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Patagonia Men's Iron Forge Hemp Canvas Double Knee Pants

photo: Patagonia Men's Iron Forge Hemp Canvas Double Knee Pants hiking pant

Specs

Price MSRP: $79.00
Current Retail: $79.00
Fit Relaxed
Weight 978 g / 34.5 oz
Materials 12.9-oz Iron Forge Hemp canvas—55% industrial hemp/27% recycled polyester/18% organic cotton
Footprint Fair Trade Certified sewn

Reviews

1 review
5-star:   0
4-star:   1
3-star:   0
2-star:   0
1-star:   0

The Patagonia Iron Forge Hemp Canvas Double Knee Pant is a heavy, well-constructed work pant with numerous features specifically for working outside with tools. The durable material (a mix of industrial hemp, recycled polyester, and organic cotton) is on the heavy side, but the cut of the pant redeems the bulkiness so your movements aren't restricted. Plus, the pants include recycled and organic materials and are covered by Patagonia's Worn Wear guarantee for many years of use.

If you're looking for a strong work pant for trail building or other outdoor work, and you don't plan to hike too much in them, these are a strong, sturdy option. Just consider whether you want to size down.

Pros

  • Strong, quality fabric
  • Comfortable and useful construction
  • Durable, especially at the double knees and seat
  • Generous cut for good range of movement
  • Deep pockets and belt loops keep tools handy
  • Made from industrial hemp, recycled polyester, and organic cotton
  • Covered by Patagonia's Worn Wear repair program

Cons

  • VERY heavy (men's 34.5 oz / women's 30.4 oz)
  • Not recommended for hot weather or hiking
  • Not water resistant
  • Generous cut (you may want to size down)

 

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Smashing rocks in summer in the Iron Forge Hemp Canvas pants (photo: Daryn Slover)

Use

I wore the Patagonia Iron Forge Hemp Canvas Double Knee Pants while working building mountain bike trails in Maine this past summer. I've also used them throughout the fall doing personal trail builds and recently this winter started wearing them for a blacksmithing class. Their versatility in what weather they can be used in makes them great for fall days when it can fluctuate between low high 30s and low 70s over the course of a day. They were one of two pairs of work pants I used at least four days a week over the summer months, so they got a lot of use while I dug dirt, crushed rocks, and got myself dirty. 

The Iron Forge Hemp Canvas Double Knee Pants are good, sturdy work-specific pants, allow for a full range of movement, and don't show any signs of wear after months of use. They do have a few downsides though.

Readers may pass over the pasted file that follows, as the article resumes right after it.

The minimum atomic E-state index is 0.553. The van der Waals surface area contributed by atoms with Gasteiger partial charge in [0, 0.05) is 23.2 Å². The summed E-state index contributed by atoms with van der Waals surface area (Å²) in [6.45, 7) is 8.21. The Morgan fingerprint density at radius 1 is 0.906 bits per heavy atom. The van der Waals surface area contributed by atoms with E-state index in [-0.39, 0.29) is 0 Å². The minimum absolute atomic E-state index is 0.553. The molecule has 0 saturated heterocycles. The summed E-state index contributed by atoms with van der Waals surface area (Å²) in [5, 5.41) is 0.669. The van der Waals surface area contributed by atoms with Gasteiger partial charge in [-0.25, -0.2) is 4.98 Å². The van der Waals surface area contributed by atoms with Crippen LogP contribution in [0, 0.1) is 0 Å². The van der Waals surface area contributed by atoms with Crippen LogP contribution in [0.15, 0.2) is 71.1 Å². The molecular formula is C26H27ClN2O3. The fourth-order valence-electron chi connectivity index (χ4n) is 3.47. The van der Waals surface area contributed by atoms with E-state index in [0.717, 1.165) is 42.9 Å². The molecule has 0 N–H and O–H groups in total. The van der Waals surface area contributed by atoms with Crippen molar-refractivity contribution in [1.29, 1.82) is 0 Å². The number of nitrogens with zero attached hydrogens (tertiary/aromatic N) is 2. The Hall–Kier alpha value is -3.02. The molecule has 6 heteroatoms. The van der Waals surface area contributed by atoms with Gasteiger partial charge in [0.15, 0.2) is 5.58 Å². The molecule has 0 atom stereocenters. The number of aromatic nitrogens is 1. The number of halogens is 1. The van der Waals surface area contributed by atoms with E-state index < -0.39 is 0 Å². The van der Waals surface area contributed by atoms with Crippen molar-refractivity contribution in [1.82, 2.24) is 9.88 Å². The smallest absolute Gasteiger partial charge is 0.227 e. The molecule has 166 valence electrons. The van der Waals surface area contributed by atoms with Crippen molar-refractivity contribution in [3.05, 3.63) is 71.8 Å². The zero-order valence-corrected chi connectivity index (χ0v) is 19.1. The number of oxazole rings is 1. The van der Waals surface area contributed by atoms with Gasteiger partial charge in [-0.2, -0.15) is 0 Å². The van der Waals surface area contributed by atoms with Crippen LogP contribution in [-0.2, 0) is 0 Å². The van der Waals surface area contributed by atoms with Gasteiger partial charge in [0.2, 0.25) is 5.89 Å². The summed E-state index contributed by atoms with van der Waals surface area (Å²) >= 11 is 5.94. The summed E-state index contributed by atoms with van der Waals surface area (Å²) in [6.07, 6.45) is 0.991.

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Fit

The Iron Forge Hemp Canvas Double Knee Pants come in men's and women's sizing in short, regular, and long lengths. The men's sizes are 28 to 44 inches, and the women's sizes are 0 to 18.

Patagonia says that the pants have a "relaxed fit" and mentions their "generous cut." So, be warned that these pants are on the larger size, both in length and at the waist. You may want to size down from your regular Patagonia sizing.

Patagonia Notes:

To accommodate a wide range of movement and layering, our Workwear styles have a generous cut. The pants fit true to waist size but are roomy through the legs. The jackets are bigger than most of our styles—especially around the shoulders and back. Folks who have a leaner build or don't wear multiple layers might want to order one size smaller than usual.

For comparison sake, I got my regular size for pants and for Patagonia, a 32-inch waist men's in regular length (32-inch inseam). The inseam feels slightly longer than some other pants I have that are also 32s, but that isn't much of a problem when put over a boot. (Patagonia's size chart lists individual inseam lengths for each size.)

The longer length definitely helps keep the ticks away (a big concern here in Maine). However, the length can be annoying at times, even being baggy when cuffed and wearing boots. The wider pant legs makes them easy to fit over boots though.

The waist is more true to size, though still slightly large, especially in comparison to other Patagonia items I've worn. I had to wear a belt pretty tight to keep the pants on, although that could be a symptom of the pant's weight. Compare that to my 32-inch Patagonia mountain bike shorts which fit perfectly. I'm definitely on the leaner side, but these pants are larger than expected, and haven't shrunk when washed, like some do. So, the size is what it is.

Features

The Iron Forge Hemp Canvas Double Knee Pants are clearly designed for heavy-duty, outdoor work. These pants are not for show.

The pockets on the Iron Forge Pants are excellent for working outside. Two front pockets are the right size and shape to hold your personal items (phone, wallet, keys, etc.) and deep enough to hold hand tools. I'm able to fit my phone, wallet, keys, and some Clif bars in the pockets without issue and have room to spare. The gussets also let you carry a knife, tape measure, or anything with a clip on them.

The two rear pockets are large, deep, and correctly shaped to put tools into. I usually keep my Silky Pocketboy Saw in one of my rear pockets while working for easy access. The saw is about 7 by 2 by 1 inches when folded and fits in my rear pocket with plenty of room to spare. The double back pockets also add more durability for sitting.

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Rear pockets

The gusset panels on the knees are a nice touch by Patagonia. The knees are made with double material for durability. They also have openings at the bottom to fit knee pads, though I've never used knee pads while working.

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Knee pads can be inserted

 

Hemp Compared to Cotton

Patagonia's 12.9-oz Iron Forge Hemp canvas is an excellent, durable, abrasion-resistant material. It's made from 55 percent industrial hemp, 27 percent recycled polyester, and 18 percent organic cotton canvas. Hemp needs far less water, grows faster, and is stronger than cotton and is considered a more environmental choice than traditional cotton. You can learn more about Patagonia's use of industrial hemp here.